Year-ahead outlook pieces from Wall Street are replete with references to a navigable but narrow path to a benign macroeconomic outcome following the most significant coordinated monetary tightening in modern history.
You can pick your metaphor. “Threading the needle” will work. So will “sticking the landing.” Morgan Stanley’s cross-asset strategy team employed both in one section of a six-dozen page 2024 global strategy outlook.
“For investors, 2024 should be all about threading the needle,” analysts including Serena Tang and Vishwanath Tirupattur wrote. In the bank’s baseline, growth slows, inflation falls and the door opens to easier monetary policy.
“We’d need to see the macro outlook sticking the landing across all of these to justify current valuations,” the bank said, adding that “many assets are already fairly priced for this benign environment.” The emphasis is in the original. The implication is that because markets have already priced a threaded needle, valuations across some asset classes, particularly US stocks, are vulnerable in the event the landing is rough.
“The eye of the needle is smaller and narrower than usual,” the bank went on. Here are the late-cycle risks, as enumerated by Morgan Stanley:
- Financial conditions are tight.
- Rate cuts generally aren’t expected until later in 2024.
- Downside risks to global growth are high.
- An earnings recession is still in train.
- Bond supply continues to be a market concern.
- EM fundamentals face headwinds.
- Cross-asset correlations have not budged from extremes.
- Finesse will be needed to find openings in markets which can generate positive returns.
“Finesse.” I like that. In order to successfully navigate these potentially treacherous waters, investors will need to employ finesse. “Feel the market!” as one former US president famously shouted, during the worst December for US stocks since the Great Depression.
Fortunately, Morgan Stanley likes the odds of threading this needle — sticking this landing. “Consensus now has consolidated around the narrative of a ‘soft landing,’ and we agree,” the bank said.
The economics team expects below-trend growth eventually, but the expansion should nevertheless remain healthy, where that means 2.8% global growth. US core inflation should recede to 2.6% by year-end 2024.
That’s the good news. The less good (but not necessarily ominous) news is that “most of this benign scenario… is already reflected in valuations, especially after the recent rally,” the bank said, adding that stock and bond performance in 2023 was mirrored in just a handful of other years, namely 1999, 2009, 2013 and 2021.
“In every single one of these episodes, US PMIs rebounded rapidly from troughs and marked the start of a new market cycle,” Morgan Stanley’s strategists wrote, before spelling out the (potential) problem: “In other words, markets seem to already assume that central banks can stick the landing. There is little room for error as far as valuations are concerned.”
Notably, references to valuations having already priced a benign macro outcome (a “threaded needle”) seem to mostly reference US equities. On a 10-year lookback (which admittedly may be insufficient if we’ve reverted to a pre-Great Moderation macro regime), only US stocks look rich.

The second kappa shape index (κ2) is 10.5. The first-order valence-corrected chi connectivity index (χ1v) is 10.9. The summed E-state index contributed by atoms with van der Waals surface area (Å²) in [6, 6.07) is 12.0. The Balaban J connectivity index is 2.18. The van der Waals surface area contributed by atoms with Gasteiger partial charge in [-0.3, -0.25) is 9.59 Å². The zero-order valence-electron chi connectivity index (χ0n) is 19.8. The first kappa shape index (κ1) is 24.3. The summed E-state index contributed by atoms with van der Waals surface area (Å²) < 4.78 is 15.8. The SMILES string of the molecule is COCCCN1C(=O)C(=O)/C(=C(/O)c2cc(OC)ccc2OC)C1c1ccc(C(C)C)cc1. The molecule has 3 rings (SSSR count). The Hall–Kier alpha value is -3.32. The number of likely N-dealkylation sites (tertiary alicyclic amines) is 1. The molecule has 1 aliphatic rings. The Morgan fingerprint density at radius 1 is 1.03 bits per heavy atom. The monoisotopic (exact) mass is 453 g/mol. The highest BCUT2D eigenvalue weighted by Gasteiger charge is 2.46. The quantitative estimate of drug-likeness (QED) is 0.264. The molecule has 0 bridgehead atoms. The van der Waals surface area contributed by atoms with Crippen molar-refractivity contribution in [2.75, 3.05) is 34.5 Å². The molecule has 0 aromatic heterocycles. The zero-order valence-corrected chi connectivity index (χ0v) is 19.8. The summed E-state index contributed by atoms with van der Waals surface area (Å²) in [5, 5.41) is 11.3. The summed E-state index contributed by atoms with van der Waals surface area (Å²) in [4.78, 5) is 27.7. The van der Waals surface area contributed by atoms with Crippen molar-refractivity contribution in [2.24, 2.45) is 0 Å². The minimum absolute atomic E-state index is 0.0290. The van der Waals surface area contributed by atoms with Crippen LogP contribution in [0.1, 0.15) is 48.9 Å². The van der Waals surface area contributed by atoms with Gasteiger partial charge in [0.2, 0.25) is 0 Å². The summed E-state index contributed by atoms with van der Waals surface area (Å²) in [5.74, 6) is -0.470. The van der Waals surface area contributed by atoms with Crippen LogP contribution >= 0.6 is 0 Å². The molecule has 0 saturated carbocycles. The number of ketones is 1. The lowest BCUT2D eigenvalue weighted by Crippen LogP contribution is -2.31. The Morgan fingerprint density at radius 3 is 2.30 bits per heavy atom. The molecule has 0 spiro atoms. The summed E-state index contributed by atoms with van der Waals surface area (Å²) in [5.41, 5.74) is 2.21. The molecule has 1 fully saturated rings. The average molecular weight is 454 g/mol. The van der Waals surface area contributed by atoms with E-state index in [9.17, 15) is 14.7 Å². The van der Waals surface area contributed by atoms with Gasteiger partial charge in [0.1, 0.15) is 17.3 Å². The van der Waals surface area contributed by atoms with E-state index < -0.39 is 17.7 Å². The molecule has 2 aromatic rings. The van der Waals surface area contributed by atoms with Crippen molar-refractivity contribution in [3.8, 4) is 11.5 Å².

In any case, Morgan Stanley proceeded to detail their expectations for monetary policy, credit risk, the Chinese economy, earnings and the dollar. In every case, they’re cautiously optimistic. To wit:
- Central banks will have to get the balance correct between tightening just enough and easing quickly enough. DM policymakers should largely succeed, and we expect the Fed and ECB to both make their first rate cut in June, helping to manage a glide lower in growth and inflation.
- We are also encouraged by corporates’ ability to push out maturity walls, as capital markets have stayed open for refinancing, and private credit markets provide a release valve for lower-quality names. There is a tail of names who may find addressing the maturity wall next year difficult… but high-quality credit should fare well, supporting valuations.
- A key risk identified by our China economists and strategists is that China could fall into a structural debt-deflation loop, dragging down earnings and growth. This is not our base case for China and we think that the economy can find its balance.
- Our N12M expected returns across the major equity markets are comfortably positive. However, to justify [current] levels of equity risk premiums and to achieve these levels of expected returns requires stocks to overcome an earnings recession in the US — we see earnings troughing in early 2024 and staging a durable recovery thereafter.
- The story for 2024 will likely be a tale of two halves, especially for USD: With US growth still relatively strong in H1 and the risk-off environment from stocks and earnings troughing early next year, we forecast the DXY to rise to 111 by the spring. From Q2 onwards, with US growth softening and cuts being priced in, USD can weaken slightly to end the year at 107.
So, everything is generally expected to resolve in reasonably benign fashion.
Again, this is all predicated on what the Fed’s Austan Goolsbee last week described as “the golden path” — inflation that returns near target with no severe downturn.
Valuations in some assets, Morgan Stanley reiterated, “reflect the expectation that all of the above happens just right and that macro and markets normalize without a hitch in 2024.” “Such a perfect landing is hard to pull off,” they added.